The act of December 24, 1919, 41 Stat., 372, stated that the provisions of section 28 of the war risk insurance act shall not be construed to prohibit the assignment by any person to whom converted insurance shall be payable under Article IV of such act of his interest in such insurance to any other member of the permitted class of beneficiaries. Under the provisions of section 21, act of June 25, 1918, 40 Stat., 615, amending section 402, act of October 6, 1917, 40 Stat., 409, and section 13, act of December 24, 1919, 41 Stat., 375, the permitted class of beneficiaries to whom insurance is payable includes a spouse, child, grandchild, parent, brother, sister, uncles, aunts, nephews, nieces, brothers-in-law, and sisters-inlaw of the insured. The estate of Rebecca Nelson Weston not being within the permitted class of beneficiaries could acquire no right to the insurance by virtue of the assignment made by the estate of the insured.
It appears that the proper disposition of the matter would be for the Director of the Veterans' Bureau to require the parties in interest to proceed in accordance with the provisions of section 13 of the war risk insurance act as amended by the act of May 20, 1918, 40 Stat., 556, in case of disagreement as to the rights of benefi. ciaries.
Upon a review of the matter and for the reasons stated no differences are found and the settlement is sustained.
EXCHANGE-SALARIES PAID IN FOREIGN COUNTRIES. The United States is not obligated to pay the salaries of its employees in gold
when stationed in a foreign country, and they may be paid in any legal
tender currency of this country or by disbursing officers' checks. In case payment be made by the United States in a foreign country of salaries
of its employees, it should be at the value of the legal tender currency of this country, or of the check which is the equivalent of such currency, in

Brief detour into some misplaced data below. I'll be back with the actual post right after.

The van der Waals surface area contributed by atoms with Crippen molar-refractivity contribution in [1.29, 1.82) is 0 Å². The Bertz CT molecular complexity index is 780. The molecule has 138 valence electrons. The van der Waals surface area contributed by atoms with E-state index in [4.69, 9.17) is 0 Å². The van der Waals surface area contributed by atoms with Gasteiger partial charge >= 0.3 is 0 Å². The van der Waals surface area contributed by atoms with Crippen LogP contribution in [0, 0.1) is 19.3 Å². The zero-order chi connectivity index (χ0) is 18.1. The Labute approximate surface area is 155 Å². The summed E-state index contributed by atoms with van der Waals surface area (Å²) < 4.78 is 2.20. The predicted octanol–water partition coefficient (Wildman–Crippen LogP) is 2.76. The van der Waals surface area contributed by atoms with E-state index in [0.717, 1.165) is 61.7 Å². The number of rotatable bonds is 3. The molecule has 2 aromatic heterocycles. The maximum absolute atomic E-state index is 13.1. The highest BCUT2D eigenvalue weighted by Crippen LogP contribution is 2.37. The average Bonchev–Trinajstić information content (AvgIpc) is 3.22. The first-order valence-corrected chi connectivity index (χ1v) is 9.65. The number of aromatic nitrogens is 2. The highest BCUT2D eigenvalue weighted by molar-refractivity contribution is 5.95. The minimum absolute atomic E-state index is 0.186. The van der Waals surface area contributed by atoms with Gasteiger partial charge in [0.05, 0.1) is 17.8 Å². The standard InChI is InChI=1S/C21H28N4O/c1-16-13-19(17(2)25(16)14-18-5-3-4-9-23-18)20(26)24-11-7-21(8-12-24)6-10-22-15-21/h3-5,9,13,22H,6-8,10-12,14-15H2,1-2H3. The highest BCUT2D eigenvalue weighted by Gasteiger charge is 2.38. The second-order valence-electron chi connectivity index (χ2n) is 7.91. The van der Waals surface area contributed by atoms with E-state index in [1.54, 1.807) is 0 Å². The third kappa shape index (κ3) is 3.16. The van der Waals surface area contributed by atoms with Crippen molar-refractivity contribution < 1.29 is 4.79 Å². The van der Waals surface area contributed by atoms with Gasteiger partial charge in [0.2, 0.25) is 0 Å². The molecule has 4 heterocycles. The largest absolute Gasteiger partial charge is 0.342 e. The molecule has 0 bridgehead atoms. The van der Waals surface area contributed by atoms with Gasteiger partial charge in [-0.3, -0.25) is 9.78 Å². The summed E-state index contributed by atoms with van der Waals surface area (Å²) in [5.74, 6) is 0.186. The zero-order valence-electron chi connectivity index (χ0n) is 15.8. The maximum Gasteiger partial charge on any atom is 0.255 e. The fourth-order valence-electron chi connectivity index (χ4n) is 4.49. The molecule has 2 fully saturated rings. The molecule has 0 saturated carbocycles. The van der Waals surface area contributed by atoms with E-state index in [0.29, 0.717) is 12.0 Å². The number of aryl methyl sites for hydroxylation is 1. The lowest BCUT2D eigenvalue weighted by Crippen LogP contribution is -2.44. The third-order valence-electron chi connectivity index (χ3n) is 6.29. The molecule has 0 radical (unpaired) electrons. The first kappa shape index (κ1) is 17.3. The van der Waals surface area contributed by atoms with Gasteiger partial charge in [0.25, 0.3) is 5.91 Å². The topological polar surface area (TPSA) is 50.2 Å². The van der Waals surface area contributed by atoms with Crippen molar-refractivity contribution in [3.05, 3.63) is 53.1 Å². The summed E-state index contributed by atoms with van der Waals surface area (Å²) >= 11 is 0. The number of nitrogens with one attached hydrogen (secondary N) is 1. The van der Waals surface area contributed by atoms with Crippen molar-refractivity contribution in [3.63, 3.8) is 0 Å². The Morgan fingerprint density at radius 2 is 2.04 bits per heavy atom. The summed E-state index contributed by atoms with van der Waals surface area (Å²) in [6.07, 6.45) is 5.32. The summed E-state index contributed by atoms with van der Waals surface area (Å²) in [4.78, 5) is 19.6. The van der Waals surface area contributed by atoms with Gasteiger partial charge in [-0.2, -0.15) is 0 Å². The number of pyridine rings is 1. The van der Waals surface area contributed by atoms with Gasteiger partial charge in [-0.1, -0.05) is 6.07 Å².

the terms of the currency of payment. In the absence of evidence establishing the appreciation of the bullion value of
silver as affecting the relative value in China of Chinese silver coin to the currency of the United States, the mint table value of the Chinese coin and not the money changers' rate for gold in exchange for circulating currency is the proper basis for payment of obligations in China due and payable in
terms of United States currency. Decision by Comptroller General McCarl, February 17, 1923:
Maj. W. S. Drysdale, Infantry, United States Army, applied June 12, 1922, for review of a disallowance by this office on settlement W-71352, dated May 27, 1922, of certain items in his accounts as military attaché at Peking, China, amounting to $5,162.58. The items represent salary payments to himself and other officers and employees attached to his office in excess of the mint table value in Chinese currency of salaries which were paid in such currency.
The salaries in question were not paid by disbursing officers' checks but were paid in Chinese dollars at a rate said to represent the value of American gold coin in such dollars as established by money changers' quotation at the time of payment.
The disbursing officer contends that the Government was obligated to pay these officers and employees serving abroad the amount of their salaries in gold coin or the equivalent in local currency.